New law in New Zealand set to crackdown on exploitation of foreign workers

by Ray Clancy on November 21, 2013

A bill to crack down on employers in New Zealand who exploit migrant workers and to improve the effectiveness of the country’s immigration system has passed its first reading in Parliament.

The Immigration Amendment Bill (No 2) forms part of a package of actions the government is taking to address the exploitation of migrants. It follows changes in June to encourage victims of exploitation to come forward without fear of being penalised.


Under the new bill, employers who exploit migrant workers could face a jail sentence of up to seven years, a fine not exceeding $100,000, or both.

Under the Bill, employers who exploit migrant workers will face a jail sentence of up to seven years, a fine not exceeding $100,000, or both. Migrant employers could also face deportation if the offence was committed within 10 years of gaining residence.

‘Unscrupulous employers not only harm their staff, but also gain an unfair competitive advantage over good employers competing for business. The government is taking tough action to tackle the issue and send the message that migrant exploitation will not be tolerated in New Zealand,’ said Immigration Minister Michael Woodhouse.

‘The fundamental and overriding principle is that migrant workers have the same employment rights and protections as all other workers in New Zealand. This is particularly important in the context of the government’s commitment to rebuilding Christchurch where immigration plays a key role in boosting the supply of workers required,’ he pointed out.

The Bill also extends the search powers of immigration officers so they can search an employer’s premises and talk to the people present to identify offending by employers. They will also be able to search for unlawful workers, check documents and ensure migrant employees are complying with the Act.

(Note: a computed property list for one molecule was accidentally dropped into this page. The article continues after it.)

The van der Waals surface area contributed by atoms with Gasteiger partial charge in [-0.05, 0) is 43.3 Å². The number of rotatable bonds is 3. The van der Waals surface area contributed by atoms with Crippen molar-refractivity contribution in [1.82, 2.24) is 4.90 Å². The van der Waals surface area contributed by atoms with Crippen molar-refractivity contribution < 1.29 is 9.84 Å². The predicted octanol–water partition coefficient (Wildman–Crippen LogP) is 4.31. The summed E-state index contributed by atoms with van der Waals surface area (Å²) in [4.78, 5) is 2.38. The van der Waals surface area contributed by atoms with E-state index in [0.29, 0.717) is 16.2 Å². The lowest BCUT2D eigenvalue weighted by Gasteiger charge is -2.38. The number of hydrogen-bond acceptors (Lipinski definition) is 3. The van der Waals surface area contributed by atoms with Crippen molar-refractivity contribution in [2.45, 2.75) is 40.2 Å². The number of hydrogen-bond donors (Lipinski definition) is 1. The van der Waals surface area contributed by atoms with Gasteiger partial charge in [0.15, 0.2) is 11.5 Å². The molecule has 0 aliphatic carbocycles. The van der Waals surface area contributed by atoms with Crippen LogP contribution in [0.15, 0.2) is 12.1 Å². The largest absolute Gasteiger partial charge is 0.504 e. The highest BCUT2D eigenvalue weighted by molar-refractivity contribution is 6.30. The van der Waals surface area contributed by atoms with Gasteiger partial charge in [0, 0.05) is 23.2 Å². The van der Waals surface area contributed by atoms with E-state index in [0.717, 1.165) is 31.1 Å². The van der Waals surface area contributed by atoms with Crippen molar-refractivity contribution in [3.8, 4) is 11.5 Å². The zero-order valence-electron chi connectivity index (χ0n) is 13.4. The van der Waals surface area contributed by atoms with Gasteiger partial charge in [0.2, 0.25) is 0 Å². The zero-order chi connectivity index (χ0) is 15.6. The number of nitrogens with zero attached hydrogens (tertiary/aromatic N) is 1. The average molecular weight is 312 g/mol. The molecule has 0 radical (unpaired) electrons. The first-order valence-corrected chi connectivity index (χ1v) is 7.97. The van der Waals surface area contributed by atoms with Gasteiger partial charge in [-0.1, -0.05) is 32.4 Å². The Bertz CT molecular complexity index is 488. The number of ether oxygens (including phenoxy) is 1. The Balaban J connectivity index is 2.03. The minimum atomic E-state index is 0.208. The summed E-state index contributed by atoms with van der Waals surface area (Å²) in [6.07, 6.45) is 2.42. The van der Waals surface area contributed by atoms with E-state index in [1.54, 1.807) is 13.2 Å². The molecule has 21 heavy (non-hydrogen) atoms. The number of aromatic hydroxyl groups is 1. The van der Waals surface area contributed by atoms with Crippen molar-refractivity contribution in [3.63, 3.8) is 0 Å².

Meanwhile, the Engineering, Printing and Manufacturing Union is opposing a plan by Air New Zealand to put non-New Zealanders into skilled jobs. The airline has applied to the Ministry of Business, Innovation and Employment for renewed accreditation to employ people from overseas.

The ministry has sent an email to unions requesting feedback on the submission and the EPMU has written to the ministry opposing the application, saying maintenance jobs are being lost throughout the country and locals could fill the roles that are still on offer.

It pointed out that last year, 40 jobs including in engineering were axed at the Christchurch Engine Centre, a joint venture involving Air New Zealand, and in August, the airline announced it will cut 180 engineering maintenance staff in Auckland by the middle of next year. New Zealand subsidiary Safe Air, which provides aircraft maintenance, also recently announced 69 jobs losses in Blenheim.

In a statement, Air New Zealand said that the jobs it is trying to fill are highly specialised and it would be difficult to find people for them within New Zealand. They include university qualified avionic engineers, software automation test engineers and design engineers.



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